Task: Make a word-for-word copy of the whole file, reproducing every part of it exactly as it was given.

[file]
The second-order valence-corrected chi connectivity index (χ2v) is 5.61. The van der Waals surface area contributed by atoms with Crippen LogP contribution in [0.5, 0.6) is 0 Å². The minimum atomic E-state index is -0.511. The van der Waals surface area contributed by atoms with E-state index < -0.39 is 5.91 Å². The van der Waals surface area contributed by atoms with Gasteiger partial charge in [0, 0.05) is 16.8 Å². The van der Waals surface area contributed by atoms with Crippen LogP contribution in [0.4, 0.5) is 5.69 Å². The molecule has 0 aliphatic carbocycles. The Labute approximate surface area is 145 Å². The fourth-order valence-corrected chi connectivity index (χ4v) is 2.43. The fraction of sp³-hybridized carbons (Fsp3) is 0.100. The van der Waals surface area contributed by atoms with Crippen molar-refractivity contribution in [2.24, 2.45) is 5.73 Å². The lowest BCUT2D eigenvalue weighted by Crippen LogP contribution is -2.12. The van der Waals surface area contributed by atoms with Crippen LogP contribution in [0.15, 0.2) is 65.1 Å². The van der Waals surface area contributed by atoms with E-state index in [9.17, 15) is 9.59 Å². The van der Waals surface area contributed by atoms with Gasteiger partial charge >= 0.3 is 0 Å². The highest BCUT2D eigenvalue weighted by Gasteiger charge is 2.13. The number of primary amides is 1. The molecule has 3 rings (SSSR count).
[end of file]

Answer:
The second-order valence-corrected chi connectivity index (χ2v) is 5.61. The van der Waals surface area contributed by atoms with Crippen LogP contribution in [0.5, 0.6) is 0 Å². The minimum atomic E-state index is -0.511. The van der Waals surface area contributed by atoms with E-state index < -0.39 is 5.91 Å². The van der Waals surface area contributed by atoms with Gasteiger partial charge in [0, 0.05) is 16.8 Å². The van der Waals surface area contributed by atoms with Crippen LogP contribution in [0.4, 0.5) is 5.69 Å². The molecule has 0 aliphatic carbocycles. The Labute approximate surface area is 145 Å². The fourth-order valence-corrected chi connectivity index (χ4v) is 2.43. The fraction of sp³-hybridized carbons (Fsp3) is 0.100. The van der Waals surface area contributed by atoms with Crippen molar-refractivity contribution in [2.24, 2.45) is 5.73 Å². The lowest BCUT2D eigenvalue weighted by Crippen LogP contribution is -2.12. The van der Waals surface area contributed by atoms with Crippen LogP contribution in [0.15, 0.2) is 65.1 Å². The van der Waals surface area contributed by atoms with E-state index in [9.17, 15) is 9.59 Å². The van der Waals surface area contributed by atoms with Gasteiger partial charge >= 0.3 is 0 Å². The highest BCUT2D eigenvalue weighted by Gasteiger charge is 2.13. The number of primary amides is 1. The molecule has 3 rings (SSSR count).